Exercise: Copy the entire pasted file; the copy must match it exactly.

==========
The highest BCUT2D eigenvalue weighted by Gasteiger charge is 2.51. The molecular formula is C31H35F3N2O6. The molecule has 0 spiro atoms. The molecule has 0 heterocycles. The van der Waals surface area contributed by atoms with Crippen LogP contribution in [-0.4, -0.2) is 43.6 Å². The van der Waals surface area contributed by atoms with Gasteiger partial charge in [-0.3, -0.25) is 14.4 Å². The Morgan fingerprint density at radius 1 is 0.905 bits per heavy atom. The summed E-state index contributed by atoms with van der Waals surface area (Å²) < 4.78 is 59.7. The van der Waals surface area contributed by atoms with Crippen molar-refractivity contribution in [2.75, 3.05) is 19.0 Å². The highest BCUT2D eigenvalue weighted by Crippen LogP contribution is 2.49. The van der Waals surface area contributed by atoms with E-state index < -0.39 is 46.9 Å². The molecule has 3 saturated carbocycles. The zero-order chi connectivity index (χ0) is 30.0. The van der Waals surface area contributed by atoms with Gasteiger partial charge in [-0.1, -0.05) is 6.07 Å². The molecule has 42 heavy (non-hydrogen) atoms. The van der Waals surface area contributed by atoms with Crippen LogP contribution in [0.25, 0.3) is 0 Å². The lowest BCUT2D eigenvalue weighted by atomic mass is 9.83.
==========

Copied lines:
The highest BCUT2D eigenvalue weighted by Gasteiger charge is 2.51. The molecular formula is C31H35F3N2O6. The molecule has 0 spiro atoms. The molecule has 0 heterocycles. The van der Waals surface area contributed by atoms with Crippen LogP contribution in [-0.4, -0.2) is 43.6 Å². The van der Waals surface area contributed by atoms with Gasteiger partial charge in [-0.3, -0.25) is 14.4 Å². The Morgan fingerprint density at radius 1 is 0.905 bits per heavy atom. The summed E-state index contributed by atoms with van der Waals surface area (Å²) < 4.78 is 59.7. The van der Waals surface area contributed by atoms with Crippen molar-refractivity contribution in [2.75, 3.05) is 19.0 Å². The highest BCUT2D eigenvalue weighted by Crippen LogP contribution is 2.49. The van der Waals surface area contributed by atoms with E-state index < -0.39 is 46.9 Å². The molecule has 3 saturated carbocycles. The zero-order chi connectivity index (χ0) is 30.0. The van der Waals surface area contributed by atoms with Gasteiger partial charge in [-0.1, -0.05) is 6.07 Å². The molecule has 42 heavy (non-hydrogen) atoms. The van der Waals surface area contributed by atoms with Crippen LogP contribution in [0.25, 0.3) is 0 Å². The lowest BCUT2D eigenvalue weighted by atomic mass is 9.83.